Goodwin, N. ed.
• The integration of health care is the defining theme of policy developments in the UK, US and New Zealand. The common element between the three countries has been the development of multipractice and multi-professional groups in primary care settings.
• International learning has become commonplace and has accelerated the introduction of innovations in the UK.
• The ability to learn from international experience, however, requires careful consideration since the particular historical, social and cultural context of each health care system differs. Whilst there is great value in international comparisons, implementing overseas innovations should only be considered where a conscious effort is made to identify their relevance to domestic issues allied to a process of evaluation.
• As the U K moves towards an integrated health and social care system organised around primary care-based organisations, policy makers will have a lot to learn from the experience of integrated care organisations in the US and New Zealand. Common features between all of these approaches include capitated primary care networks, the devolution of financial and clinical responsibilities, and the development of public/private partnerships.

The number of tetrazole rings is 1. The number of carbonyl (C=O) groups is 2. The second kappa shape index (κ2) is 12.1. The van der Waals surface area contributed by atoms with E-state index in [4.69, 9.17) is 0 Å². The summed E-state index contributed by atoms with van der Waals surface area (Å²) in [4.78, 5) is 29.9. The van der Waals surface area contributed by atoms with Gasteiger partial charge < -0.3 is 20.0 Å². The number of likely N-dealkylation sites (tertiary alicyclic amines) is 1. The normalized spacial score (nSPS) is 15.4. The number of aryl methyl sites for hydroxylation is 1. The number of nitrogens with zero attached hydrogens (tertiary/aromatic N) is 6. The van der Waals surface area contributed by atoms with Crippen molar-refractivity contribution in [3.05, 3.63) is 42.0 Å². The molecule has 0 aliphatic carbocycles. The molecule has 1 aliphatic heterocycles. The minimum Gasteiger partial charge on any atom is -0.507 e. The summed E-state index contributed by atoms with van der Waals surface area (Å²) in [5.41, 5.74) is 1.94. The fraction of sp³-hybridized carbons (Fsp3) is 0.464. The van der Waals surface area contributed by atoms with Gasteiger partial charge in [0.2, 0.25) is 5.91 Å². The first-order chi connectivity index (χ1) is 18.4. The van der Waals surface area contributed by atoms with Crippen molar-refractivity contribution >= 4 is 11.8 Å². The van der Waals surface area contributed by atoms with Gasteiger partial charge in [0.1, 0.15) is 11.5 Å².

• Learning can also be transferred in the organisational process/management techniques area. For example, in determining measures of quality of outcome and patient experiences.
• New Zealand and the US can also learn from the UK. For example, the development of Health Action Zones and long-term service agreements relates closely to the New Zealand experimentation with integrated care pilots.
• In conclusion, different countries need to develop flexible health care systems with the ability to adapt to changes in medical technology and economic and social conditions. Learning from international experience, through the sharing of information on areas such as best clinical and management practice, is important in this process.